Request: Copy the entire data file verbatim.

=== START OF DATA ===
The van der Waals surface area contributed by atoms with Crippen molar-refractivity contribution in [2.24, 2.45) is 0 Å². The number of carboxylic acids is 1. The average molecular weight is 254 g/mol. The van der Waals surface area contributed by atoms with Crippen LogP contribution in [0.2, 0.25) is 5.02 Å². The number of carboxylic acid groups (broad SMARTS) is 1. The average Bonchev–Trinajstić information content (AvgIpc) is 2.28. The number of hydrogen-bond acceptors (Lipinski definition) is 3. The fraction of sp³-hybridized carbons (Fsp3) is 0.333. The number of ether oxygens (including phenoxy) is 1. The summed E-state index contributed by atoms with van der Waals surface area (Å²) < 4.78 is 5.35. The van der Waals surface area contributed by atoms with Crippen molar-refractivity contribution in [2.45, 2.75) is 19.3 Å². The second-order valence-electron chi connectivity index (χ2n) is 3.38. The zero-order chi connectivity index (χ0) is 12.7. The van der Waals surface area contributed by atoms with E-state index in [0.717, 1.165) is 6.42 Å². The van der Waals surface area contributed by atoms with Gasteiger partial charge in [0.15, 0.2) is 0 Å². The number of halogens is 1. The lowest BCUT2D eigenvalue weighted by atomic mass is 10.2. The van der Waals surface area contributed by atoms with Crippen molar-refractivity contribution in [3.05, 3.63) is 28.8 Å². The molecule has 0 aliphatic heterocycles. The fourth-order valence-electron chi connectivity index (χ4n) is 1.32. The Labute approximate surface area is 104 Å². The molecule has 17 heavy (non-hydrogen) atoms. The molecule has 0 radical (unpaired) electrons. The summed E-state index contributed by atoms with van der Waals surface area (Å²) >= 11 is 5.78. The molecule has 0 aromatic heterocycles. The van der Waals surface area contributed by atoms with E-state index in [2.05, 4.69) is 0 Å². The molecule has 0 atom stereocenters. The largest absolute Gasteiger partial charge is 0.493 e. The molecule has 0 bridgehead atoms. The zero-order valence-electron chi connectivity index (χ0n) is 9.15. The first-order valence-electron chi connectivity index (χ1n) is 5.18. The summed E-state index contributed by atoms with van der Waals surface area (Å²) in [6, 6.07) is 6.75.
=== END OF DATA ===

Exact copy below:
The van der Waals surface area contributed by atoms with Crippen molar-refractivity contribution in [2.24, 2.45) is 0 Å². The number of carboxylic acids is 1. The average molecular weight is 254 g/mol. The van der Waals surface area contributed by atoms with Crippen LogP contribution in [0.2, 0.25) is 5.02 Å². The number of carboxylic acid groups (broad SMARTS) is 1. The average Bonchev–Trinajstić information content (AvgIpc) is 2.28. The number of hydrogen-bond acceptors (Lipinski definition) is 3. The fraction of sp³-hybridized carbons (Fsp3) is 0.333. The number of ether oxygens (including phenoxy) is 1. The summed E-state index contributed by atoms with van der Waals surface area (Å²) < 4.78 is 5.35. The van der Waals surface area contributed by atoms with Crippen molar-refractivity contribution in [2.45, 2.75) is 19.3 Å². The second-order valence-electron chi connectivity index (χ2n) is 3.38. The zero-order chi connectivity index (χ0) is 12.7. The van der Waals surface area contributed by atoms with E-state index in [0.717, 1.165) is 6.42 Å². The van der Waals surface area contributed by atoms with Gasteiger partial charge in [0.15, 0.2) is 0 Å². The number of halogens is 1. The lowest BCUT2D eigenvalue weighted by atomic mass is 10.2. The van der Waals surface area contributed by atoms with Crippen molar-refractivity contribution in [3.05, 3.63) is 28.8 Å². The molecule has 0 aliphatic heterocycles. The fourth-order valence-electron chi connectivity index (χ4n) is 1.32. The Labute approximate surface area is 104 Å². The molecule has 17 heavy (non-hydrogen) atoms. The molecule has 0 radical (unpaired) electrons. The summed E-state index contributed by atoms with van der Waals surface area (Å²) >= 11 is 5.78. The molecule has 0 aromatic heterocycles. The van der Waals surface area contributed by atoms with E-state index in [2.05, 4.69) is 0 Å². The molecule has 0 atom stereocenters. The largest absolute Gasteiger partial charge is 0.493 e. The molecule has 0 bridgehead atoms. The zero-order valence-electron chi connectivity index (χ0n) is 9.15. The first-order valence-electron chi connectivity index (χ1n) is 5.18. The summed E-state index contributed by atoms with van der Waals surface area (Å²) in [6, 6.07) is 6.75.